"This post explains what I teach my kids about the n-word and also speaks to the importance of raising color aware versus color blind children."

Not in My Name, or, Whiteness Goddam

Shannon La Cate

BY SHANNON LC CATE

Shannon LC Cate is the voice of Peterscross Station. This is her family life blog, but as its subtitle says "The Personal is Political," so it's really about many things. About her writing on race, Cate says, "Not in My Name, or, Whiteness Goddam is something I wrote after the George Zimmerman verdict. I felt that white women had a special responsibility to help shift cultural scripts about black men being dangerous."

Photo credit: Shannon LC Cate

On Being an Ally — Or Not

BY LAINA DAWES

Laina Dawes

Photo credit: Justina Villanueva

Laina Dawes, author of What Are You Doing Here? A Black Woman's Life and Liberation in Heavy Metal, has been blogging at Writing is Fighting for 13 years, focusing on race, ethnicity, sexuality and extreme underground music. About her writing on race, Dawes says, "I think On Being an Ally — Or Not is important. It's pretty recent and written about what it's like to discuss issues concerning marginalization within a predominately white and male music culture. The subject matter really made me think about my own alliances to other marginalized communities within the metal scene."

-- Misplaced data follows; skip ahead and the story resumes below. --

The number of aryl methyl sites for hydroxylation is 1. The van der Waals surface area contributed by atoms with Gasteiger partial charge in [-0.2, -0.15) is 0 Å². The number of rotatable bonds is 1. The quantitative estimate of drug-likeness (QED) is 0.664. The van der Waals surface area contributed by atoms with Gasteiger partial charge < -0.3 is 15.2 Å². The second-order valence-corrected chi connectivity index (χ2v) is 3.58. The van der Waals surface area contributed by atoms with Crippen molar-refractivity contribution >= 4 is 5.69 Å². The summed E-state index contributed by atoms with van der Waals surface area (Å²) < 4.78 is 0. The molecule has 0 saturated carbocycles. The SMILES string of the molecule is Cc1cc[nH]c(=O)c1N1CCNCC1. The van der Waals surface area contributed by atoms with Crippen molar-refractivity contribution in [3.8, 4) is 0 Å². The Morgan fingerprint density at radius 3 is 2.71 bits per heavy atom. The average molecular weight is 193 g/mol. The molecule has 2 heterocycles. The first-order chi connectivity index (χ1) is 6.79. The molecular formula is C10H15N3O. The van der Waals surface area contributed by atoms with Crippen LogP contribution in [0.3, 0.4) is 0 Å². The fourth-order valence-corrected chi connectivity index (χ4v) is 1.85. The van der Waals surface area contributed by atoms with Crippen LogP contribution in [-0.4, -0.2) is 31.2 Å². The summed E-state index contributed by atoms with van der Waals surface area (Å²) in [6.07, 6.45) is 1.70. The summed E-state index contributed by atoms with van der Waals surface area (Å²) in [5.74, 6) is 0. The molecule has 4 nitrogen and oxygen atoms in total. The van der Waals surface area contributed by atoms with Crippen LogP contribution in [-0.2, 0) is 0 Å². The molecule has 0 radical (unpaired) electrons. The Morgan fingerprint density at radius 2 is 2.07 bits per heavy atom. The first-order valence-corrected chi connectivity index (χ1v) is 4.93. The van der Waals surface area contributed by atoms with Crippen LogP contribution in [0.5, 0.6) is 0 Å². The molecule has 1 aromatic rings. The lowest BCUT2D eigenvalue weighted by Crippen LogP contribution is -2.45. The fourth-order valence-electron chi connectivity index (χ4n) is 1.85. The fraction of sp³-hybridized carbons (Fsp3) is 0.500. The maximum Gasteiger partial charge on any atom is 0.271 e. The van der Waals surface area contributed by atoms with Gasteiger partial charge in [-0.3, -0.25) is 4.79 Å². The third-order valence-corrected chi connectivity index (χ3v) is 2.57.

Where Are You From?

Marielle Green

BY MARIELLE GREEN

Marielle Green is an adopted American Korean and former EFL teacher who writes about travel, culture, society and general life musings at This flooded sky. About her writing on race, Green says, "As an American Korean growing up in white American suburbia, I dealt with mostly harmless racism my entire life, often encapsulated in that hated, difficult question, “Where are you from?” I wrote Where are you from? to show that racist remarks and beliefs can definitely fly under the radar and underline everyday encounters — and the fact that they're non-aggressive and kindly-meant doesn't make them any less wrong, just harder to notice and resist."

Photo credit: Marielle Green

I'm Black Irish and I'm Proud

BY KELLY WICKHAM

Kelly Wickham

Photo credit: Kari Bedford Photography

Kelly Wickham's blog, Mocha Momma, is about growing up biracial and deals with race and racism in America, working on The Tuxedo Men project and sometimes about her life as a single teen mom. About her writing on race, Wickham says, "My favorite post, I'm Black Irish and I'm Proud, was written about my father and finally understanding some things about him. I hadn't considered his history before I became a writer. I hope that when people read it they consider American history in ways we previously haven't given credit and that we all have our own stories. And that race isn't something to ignore because it has a place even if, as Americans, we're embarrassed by our past."

More on topics that matter

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5 Insane comments interracial families hear regularly
Hey Paula Deen, slaves were not your "family"